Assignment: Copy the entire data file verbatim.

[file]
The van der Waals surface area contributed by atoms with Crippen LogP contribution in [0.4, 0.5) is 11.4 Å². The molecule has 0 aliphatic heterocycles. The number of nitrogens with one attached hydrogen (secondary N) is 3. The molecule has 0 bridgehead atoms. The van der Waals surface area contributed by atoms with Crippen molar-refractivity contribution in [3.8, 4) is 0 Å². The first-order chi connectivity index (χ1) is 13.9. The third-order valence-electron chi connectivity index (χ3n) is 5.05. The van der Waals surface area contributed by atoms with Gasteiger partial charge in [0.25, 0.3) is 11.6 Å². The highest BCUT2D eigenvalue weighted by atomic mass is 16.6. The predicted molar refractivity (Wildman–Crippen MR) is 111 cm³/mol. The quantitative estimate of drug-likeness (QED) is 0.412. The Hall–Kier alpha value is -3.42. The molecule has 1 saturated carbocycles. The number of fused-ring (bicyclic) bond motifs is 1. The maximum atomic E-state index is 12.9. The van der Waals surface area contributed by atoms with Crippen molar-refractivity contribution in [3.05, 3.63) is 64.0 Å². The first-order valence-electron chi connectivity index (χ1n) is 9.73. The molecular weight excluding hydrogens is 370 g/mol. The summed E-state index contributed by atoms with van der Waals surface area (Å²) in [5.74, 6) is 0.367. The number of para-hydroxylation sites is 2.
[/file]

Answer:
The van der Waals surface area contributed by atoms with Crippen LogP contribution in [0.4, 0.5) is 11.4 Å². The molecule has 0 aliphatic heterocycles. The number of nitrogens with one attached hydrogen (secondary N) is 3. The molecule has 0 bridgehead atoms. The van der Waals surface area contributed by atoms with Crippen molar-refractivity contribution in [3.8, 4) is 0 Å². The first-order chi connectivity index (χ1) is 13.9. The third-order valence-electron chi connectivity index (χ3n) is 5.05. The van der Waals surface area contributed by atoms with Gasteiger partial charge in [0.25, 0.3) is 11.6 Å². The highest BCUT2D eigenvalue weighted by atomic mass is 16.6. The predicted molar refractivity (Wildman–Crippen MR) is 111 cm³/mol. The quantitative estimate of drug-likeness (QED) is 0.412. The Hall–Kier alpha value is -3.42. The molecule has 1 saturated carbocycles. The number of fused-ring (bicyclic) bond motifs is 1. The maximum atomic E-state index is 12.9. The van der Waals surface area contributed by atoms with Crippen molar-refractivity contribution in [3.05, 3.63) is 64.0 Å². The first-order valence-electron chi connectivity index (χ1n) is 9.73. The molecular weight excluding hydrogens is 370 g/mol. The summed E-state index contributed by atoms with van der Waals surface area (Å²) in [5.74, 6) is 0.367. The number of para-hydroxylation sites is 2.